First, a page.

Daymond John, entrepreneur and investor on ABC's "Shark Tank," says the key to owning any room is being confident.
That might seem easier said than done for many, but John says even he lacked confidence when first starting out, and he overcame it.
"I realized one thing: Every single thing around me that I've seen that has been developed, no matter how big it is, started with one person, with one idea, that took one action," he told CNBC Make It.
Here are John's tips for owning the room, whether you're an entrepreneur or climbing the ladder in your career.
The concept of "one person, one idea" inspired John to "slowly put myself out there" in his own career, he says. At first, he followed the advice of "fake it til you make it," to make himself appear confident, even when he didn't feel it. But he only used that tactic to a certain extent.
"I did a level of 'fake it til you make it,' but not to the extreme where you're a fraud," John says. "Listen, if I had a jalopy and I was pulling up to an event, you know what? I didn't have enough money for a new car, but I had enough money to, you know, to iron and clean my little cheap suit and walk up to the event and park four blocks down the block."
That effort makes a difference, he says.
"There's a level of 'fake it til you make it,' but it's really just showing up in the right way, and more importantly, having knowledge of what you want to accomplish."
Having this knowledge, or what John calls knowing the "why" behind what you do, is an important step to gaining authentic confidence, he says.
The "why," as John explains it, is the reasoning behind your goals and motivation – whether it be "why" an entrepreneur starts a business or "why" an employee may want to make partner at their firm.
"What's your 'why?' Who do you want to see? How are you going to extend your brand? How are you going to make people want to believe in your brand? I see it now on 'Shark Tank' all the time," John says.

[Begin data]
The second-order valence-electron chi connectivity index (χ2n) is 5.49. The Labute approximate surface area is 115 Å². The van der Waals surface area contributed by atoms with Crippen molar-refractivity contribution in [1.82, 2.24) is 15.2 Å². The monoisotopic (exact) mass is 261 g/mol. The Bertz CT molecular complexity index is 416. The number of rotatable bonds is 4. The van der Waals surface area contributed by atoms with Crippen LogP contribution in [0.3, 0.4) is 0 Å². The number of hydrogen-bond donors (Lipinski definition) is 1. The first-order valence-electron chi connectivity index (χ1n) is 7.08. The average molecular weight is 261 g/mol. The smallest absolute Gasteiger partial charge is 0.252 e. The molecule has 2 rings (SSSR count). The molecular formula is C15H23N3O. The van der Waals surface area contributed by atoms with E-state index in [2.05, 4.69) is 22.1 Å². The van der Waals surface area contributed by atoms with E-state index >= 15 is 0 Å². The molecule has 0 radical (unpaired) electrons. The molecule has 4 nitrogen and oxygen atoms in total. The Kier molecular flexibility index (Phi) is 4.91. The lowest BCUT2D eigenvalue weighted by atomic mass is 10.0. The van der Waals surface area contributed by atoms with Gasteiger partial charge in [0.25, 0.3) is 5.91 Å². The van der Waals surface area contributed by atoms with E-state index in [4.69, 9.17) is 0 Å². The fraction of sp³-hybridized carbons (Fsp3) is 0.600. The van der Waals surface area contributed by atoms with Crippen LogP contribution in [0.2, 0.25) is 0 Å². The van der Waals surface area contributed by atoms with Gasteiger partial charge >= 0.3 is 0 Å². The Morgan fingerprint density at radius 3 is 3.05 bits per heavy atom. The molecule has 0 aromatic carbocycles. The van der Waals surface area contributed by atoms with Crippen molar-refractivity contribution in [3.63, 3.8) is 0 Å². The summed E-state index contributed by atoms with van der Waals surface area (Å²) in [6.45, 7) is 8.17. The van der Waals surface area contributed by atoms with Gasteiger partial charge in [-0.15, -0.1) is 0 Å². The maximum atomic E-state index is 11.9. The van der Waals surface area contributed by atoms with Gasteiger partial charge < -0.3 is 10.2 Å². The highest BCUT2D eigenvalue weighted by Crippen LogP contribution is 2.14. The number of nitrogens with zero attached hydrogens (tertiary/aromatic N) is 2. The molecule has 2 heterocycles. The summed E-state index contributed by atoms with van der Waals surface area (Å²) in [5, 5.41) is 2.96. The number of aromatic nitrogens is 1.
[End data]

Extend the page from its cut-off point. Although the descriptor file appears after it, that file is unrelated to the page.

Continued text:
"We give investments to people [who] basically [say] this: 'Listen, this train is leaving the station one way or another with or without you. I hope you want to hop on. But guess what? I'm not going to stop.' And we feel like we're going to miss an opportunity."
Those confident in their abilities and mission stand apart from those who are not, he says.
As John says, "That's exactly when you see the power just shift in the room over to the person, and you start seeing the Sharks all start bidding and fighting."
Believing in yourself and displaying confidence is crucial to this shift, he says, which means getting "out of your comfort zone."
"You can't sit back and expect opportunities to find you — you've got to put yourself out there and bring your product, your service, your pitch, your talents to wherever it is your audience gathers, whether conferences or trade shows, on Twitter and Instagram, or elsewhere or online," John said in his book "Powershift: Transform Any Situation, Close Any Deal, and Achieve Any Outcome."
As an investor on "Shark Tank," John says the "first thing I look for is confidence," but there is a fine line between this and arrogance, he says.
"When I see entrepreneurs who believe in themselves, or in their business or product, my ears perk up. At the same time, you don't want to be too, too full of yourself," John said in his book. "There's a fine line between confidence and blow hardiness."
"So, my advice to any entrepreneur – whether on 'Shark Tank' or not – is to try not to come off as 'all that and then some.' Instead, know your stuff, own your stuff, and your belief in your business will shine through."
Once you do that, you'll own the room.
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- 'Shark Tank': How this founder got Daymond John to invest 6 figures after first rejecting her
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Disclosure: CNBC owns the exclusive off-network cable rights to "Shark Tank."